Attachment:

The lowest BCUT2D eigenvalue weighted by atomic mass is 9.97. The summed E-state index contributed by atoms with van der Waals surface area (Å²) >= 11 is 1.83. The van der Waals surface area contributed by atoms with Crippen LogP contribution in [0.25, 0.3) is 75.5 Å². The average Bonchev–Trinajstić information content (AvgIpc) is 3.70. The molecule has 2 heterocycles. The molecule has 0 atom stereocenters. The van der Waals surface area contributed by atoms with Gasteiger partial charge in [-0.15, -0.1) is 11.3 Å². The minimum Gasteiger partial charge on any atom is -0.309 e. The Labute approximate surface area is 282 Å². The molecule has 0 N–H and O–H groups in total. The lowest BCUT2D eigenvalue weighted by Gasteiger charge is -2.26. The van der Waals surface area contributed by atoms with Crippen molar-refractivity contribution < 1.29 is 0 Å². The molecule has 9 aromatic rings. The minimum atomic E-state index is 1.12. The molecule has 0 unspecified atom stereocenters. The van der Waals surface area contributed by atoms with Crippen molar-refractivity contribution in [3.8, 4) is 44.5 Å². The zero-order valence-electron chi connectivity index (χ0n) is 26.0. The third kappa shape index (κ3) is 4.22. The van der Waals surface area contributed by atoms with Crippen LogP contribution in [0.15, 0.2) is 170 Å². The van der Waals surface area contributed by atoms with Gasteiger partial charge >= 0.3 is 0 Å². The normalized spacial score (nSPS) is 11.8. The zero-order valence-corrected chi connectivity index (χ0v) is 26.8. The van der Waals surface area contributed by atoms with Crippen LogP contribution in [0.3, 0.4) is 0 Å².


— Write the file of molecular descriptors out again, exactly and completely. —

The lowest BCUT2D eigenvalue weighted by atomic mass is 9.97. The summed E-state index contributed by atoms with van der Waals surface area (Å²) >= 11 is 1.83. The van der Waals surface area contributed by atoms with Crippen LogP contribution in [0.25, 0.3) is 75.5 Å². The average Bonchev–Trinajstić information content (AvgIpc) is 3.70. The molecule has 2 heterocycles. The molecule has 0 atom stereocenters. The van der Waals surface area contributed by atoms with Gasteiger partial charge in [-0.15, -0.1) is 11.3 Å². The minimum Gasteiger partial charge on any atom is -0.309 e. The Labute approximate surface area is 282 Å². The molecule has 0 N–H and O–H groups in total. The lowest BCUT2D eigenvalue weighted by Gasteiger charge is -2.26. The van der Waals surface area contributed by atoms with Crippen molar-refractivity contribution < 1.29 is 0 Å². The molecule has 9 aromatic rings. The minimum atomic E-state index is 1.12. The molecule has 0 unspecified atom stereocenters. The van der Waals surface area contributed by atoms with Crippen molar-refractivity contribution in [3.8, 4) is 44.5 Å². The zero-order valence-electron chi connectivity index (χ0n) is 26.0. The third kappa shape index (κ3) is 4.22. The van der Waals surface area contributed by atoms with Crippen LogP contribution in [0.15, 0.2) is 170 Å². The van der Waals surface area contributed by atoms with Gasteiger partial charge >= 0.3 is 0 Å². The normalized spacial score (nSPS) is 11.8. The zero-order valence-corrected chi connectivity index (χ0v) is 26.8. The van der Waals surface area contributed by atoms with Crippen LogP contribution in [0.3, 0.4) is 0 Å².